Although said experiments seem to suggest that electric stimulation of the muscles has beneficial effects on the circulation they do not teach how to apply electric stimulation to humans.
In addition, they require treatment lasting several days, which could cause the patient discomfort because of its excessive length.
Furthermore, it is known to use laser transmyocardial rivascularisation to reduce the pain caused by angina; this determines an increase in the level of VEGF in the myocardium and in the endothelium cells of capillaries and arterioles (Lee, S H, Wolf P L, Escudero R, N Eng. J. Med. 2000; 342, 626-33). However, laser transmyocardial rivascularisation is an invasive technique that achieves limited results.
U.S. 2002/0010492 describes an electro-stimulation device for the controlled production of angiogenic growth factors, through which device the level of VEGF can be increased in vitro by 30-40% through continuous electro-stimulation lasting at least 8 hours.
However, even in this case, long periods of treatment are required that cause significant discomfort to the patient.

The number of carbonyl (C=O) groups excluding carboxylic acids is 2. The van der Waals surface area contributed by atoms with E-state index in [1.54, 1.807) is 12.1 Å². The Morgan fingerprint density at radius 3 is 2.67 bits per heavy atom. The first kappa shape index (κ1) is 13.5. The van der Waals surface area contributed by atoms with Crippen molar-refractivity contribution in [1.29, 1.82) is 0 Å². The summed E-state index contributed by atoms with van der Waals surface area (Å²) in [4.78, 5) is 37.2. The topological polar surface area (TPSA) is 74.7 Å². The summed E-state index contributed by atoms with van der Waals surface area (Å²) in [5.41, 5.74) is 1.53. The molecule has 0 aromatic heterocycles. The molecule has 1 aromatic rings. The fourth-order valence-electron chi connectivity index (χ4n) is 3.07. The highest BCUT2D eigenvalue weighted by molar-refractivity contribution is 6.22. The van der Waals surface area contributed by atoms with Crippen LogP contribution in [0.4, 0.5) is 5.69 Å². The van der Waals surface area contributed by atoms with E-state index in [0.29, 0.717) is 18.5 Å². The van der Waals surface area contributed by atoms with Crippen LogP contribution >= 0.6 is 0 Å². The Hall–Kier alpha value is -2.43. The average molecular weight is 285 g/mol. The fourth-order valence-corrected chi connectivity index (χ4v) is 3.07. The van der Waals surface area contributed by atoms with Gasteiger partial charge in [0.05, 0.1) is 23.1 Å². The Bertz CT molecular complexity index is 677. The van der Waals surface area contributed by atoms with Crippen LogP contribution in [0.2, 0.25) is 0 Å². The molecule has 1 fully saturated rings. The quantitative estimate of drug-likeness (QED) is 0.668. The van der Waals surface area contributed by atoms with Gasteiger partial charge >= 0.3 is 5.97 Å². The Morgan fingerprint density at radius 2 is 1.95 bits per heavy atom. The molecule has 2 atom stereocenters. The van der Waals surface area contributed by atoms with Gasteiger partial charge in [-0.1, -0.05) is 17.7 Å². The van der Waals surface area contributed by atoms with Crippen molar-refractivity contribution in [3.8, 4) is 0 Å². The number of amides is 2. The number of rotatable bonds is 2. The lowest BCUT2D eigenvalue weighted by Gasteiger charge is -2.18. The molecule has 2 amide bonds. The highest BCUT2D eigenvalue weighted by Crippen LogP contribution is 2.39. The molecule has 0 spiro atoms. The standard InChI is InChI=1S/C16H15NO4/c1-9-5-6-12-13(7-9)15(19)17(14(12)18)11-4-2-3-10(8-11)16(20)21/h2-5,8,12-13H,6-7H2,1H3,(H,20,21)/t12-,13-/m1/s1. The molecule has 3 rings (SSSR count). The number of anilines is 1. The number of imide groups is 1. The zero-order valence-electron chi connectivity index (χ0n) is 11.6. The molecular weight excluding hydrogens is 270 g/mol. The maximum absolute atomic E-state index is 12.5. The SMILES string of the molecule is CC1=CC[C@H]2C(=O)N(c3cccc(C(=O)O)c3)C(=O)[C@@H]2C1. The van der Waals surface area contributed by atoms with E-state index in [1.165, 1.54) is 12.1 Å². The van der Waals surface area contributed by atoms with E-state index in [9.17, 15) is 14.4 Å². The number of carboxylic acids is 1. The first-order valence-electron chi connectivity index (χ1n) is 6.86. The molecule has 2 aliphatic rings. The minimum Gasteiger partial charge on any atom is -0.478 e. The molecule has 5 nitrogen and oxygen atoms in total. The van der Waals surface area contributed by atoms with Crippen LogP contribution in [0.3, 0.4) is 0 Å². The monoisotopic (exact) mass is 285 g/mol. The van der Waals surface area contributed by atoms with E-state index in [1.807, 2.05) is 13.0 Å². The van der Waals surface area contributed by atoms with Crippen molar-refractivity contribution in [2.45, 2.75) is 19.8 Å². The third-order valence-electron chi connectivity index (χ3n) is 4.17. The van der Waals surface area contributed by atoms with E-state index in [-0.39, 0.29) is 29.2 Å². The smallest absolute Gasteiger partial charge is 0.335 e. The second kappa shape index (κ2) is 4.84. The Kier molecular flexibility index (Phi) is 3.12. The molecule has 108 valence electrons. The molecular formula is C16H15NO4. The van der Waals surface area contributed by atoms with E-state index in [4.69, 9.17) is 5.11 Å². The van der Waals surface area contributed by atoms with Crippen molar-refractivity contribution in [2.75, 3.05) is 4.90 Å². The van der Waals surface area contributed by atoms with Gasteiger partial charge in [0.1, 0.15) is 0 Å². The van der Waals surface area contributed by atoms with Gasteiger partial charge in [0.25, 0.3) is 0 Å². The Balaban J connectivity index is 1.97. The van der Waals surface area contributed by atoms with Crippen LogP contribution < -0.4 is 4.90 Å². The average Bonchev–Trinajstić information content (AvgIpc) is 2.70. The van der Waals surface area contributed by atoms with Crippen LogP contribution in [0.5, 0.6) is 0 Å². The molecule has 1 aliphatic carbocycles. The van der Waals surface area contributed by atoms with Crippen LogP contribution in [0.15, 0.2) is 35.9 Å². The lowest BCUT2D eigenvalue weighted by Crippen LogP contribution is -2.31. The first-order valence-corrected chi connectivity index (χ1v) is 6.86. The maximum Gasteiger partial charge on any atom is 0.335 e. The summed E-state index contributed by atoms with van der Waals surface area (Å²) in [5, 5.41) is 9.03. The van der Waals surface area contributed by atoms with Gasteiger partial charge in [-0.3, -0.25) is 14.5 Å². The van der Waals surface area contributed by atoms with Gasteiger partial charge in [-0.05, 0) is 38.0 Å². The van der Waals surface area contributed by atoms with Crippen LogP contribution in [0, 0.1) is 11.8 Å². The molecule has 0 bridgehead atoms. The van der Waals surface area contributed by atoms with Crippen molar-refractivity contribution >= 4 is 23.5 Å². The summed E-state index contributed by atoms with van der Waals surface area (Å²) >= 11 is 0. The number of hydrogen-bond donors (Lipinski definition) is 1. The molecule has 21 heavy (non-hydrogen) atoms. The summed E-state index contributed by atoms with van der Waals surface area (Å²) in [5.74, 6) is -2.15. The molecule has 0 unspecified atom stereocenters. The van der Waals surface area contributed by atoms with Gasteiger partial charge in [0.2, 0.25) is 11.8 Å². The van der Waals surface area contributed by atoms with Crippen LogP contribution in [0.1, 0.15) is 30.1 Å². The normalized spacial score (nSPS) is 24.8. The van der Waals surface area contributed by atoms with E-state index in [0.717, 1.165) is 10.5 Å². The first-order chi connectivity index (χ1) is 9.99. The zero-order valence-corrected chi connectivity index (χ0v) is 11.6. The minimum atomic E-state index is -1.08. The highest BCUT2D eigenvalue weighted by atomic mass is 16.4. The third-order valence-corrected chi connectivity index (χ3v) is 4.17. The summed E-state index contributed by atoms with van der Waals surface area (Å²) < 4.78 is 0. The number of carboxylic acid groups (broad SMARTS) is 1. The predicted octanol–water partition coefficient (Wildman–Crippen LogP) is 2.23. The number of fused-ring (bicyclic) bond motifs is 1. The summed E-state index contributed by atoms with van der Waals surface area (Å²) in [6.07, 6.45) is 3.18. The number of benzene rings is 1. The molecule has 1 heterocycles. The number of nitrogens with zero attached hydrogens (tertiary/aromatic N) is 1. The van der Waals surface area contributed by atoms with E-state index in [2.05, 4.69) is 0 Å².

WO 02/09809 discloses an apparatus for treating vascular, muscular or tendinous pathologies by means of which a series of pulses having a width from 10 to 40 μs and an intensity from 100 to 170 μA is applied to the patient. In this way, an increase in the production of VEGF can be obtained, with consequent vasodilatation and neo-angiogenesis.
An object of the invention is to improve the condition of patients affected by vascular pathologies, and more in particular of diabetic patients suffering from said pathologies.
A further object of the invention is to stimulate the production of large quantities of substances that promote the formation of new blood vessels and the dilatation of existing ones, in particular VEGF, with relatively short treatment time, i.e. without subjecting the patient to exhausting treatment lasting several hours.
In particular, it is desired to induce production of VEGF or of other growth factors in quantities that are substantially greater than those obtained by means of the apparatus described in WO 02/09809.
In a first aspect of the invention, there is provided an electro-stimulation apparatus, comprising electric-pulse generating means arranged to generate pulses having preset values of typical parameters, applying means arranged to apply a sequence of said pulses to an organism, said sequence comprising an initial pulse and a final pulse, characterised in that, it further comprises variation means arranged to perform a substantial variation of at least one typical parameter at a moment comprised between said initial pulse and said final pulse.